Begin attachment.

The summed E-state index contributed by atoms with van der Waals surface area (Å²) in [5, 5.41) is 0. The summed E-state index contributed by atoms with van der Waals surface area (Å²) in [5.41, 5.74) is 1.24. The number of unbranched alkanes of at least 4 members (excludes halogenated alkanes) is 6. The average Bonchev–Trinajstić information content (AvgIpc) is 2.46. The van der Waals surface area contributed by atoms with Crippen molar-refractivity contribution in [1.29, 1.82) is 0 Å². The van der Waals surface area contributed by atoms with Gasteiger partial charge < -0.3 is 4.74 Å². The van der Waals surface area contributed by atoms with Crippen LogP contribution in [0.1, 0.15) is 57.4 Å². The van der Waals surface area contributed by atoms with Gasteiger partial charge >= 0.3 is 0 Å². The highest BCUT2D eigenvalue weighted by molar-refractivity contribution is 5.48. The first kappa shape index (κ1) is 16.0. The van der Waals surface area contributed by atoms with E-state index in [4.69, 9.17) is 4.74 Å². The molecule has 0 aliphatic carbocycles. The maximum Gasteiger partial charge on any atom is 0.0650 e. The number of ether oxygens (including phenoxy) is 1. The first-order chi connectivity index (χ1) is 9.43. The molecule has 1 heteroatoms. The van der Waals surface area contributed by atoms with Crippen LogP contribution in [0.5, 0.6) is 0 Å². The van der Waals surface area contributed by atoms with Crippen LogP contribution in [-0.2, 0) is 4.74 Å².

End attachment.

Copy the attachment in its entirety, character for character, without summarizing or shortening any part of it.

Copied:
The summed E-state index contributed by atoms with van der Waals surface area (Å²) in [5, 5.41) is 0. The summed E-state index contributed by atoms with van der Waals surface area (Å²) in [5.41, 5.74) is 1.24. The number of unbranched alkanes of at least 4 members (excludes halogenated alkanes) is 6. The average Bonchev–Trinajstić information content (AvgIpc) is 2.46. The van der Waals surface area contributed by atoms with Crippen molar-refractivity contribution in [1.29, 1.82) is 0 Å². The van der Waals surface area contributed by atoms with Gasteiger partial charge < -0.3 is 4.74 Å². The van der Waals surface area contributed by atoms with Crippen LogP contribution in [0.1, 0.15) is 57.4 Å². The van der Waals surface area contributed by atoms with Gasteiger partial charge >= 0.3 is 0 Å². The highest BCUT2D eigenvalue weighted by molar-refractivity contribution is 5.48. The first kappa shape index (κ1) is 16.0. The van der Waals surface area contributed by atoms with E-state index in [4.69, 9.17) is 4.74 Å². The molecule has 0 aliphatic carbocycles. The maximum Gasteiger partial charge on any atom is 0.0650 e. The number of ether oxygens (including phenoxy) is 1. The first-order chi connectivity index (χ1) is 9.43. The molecule has 1 heteroatoms. The van der Waals surface area contributed by atoms with Crippen LogP contribution in [0.5, 0.6) is 0 Å². The van der Waals surface area contributed by atoms with Crippen LogP contribution in [-0.2, 0) is 4.74 Å².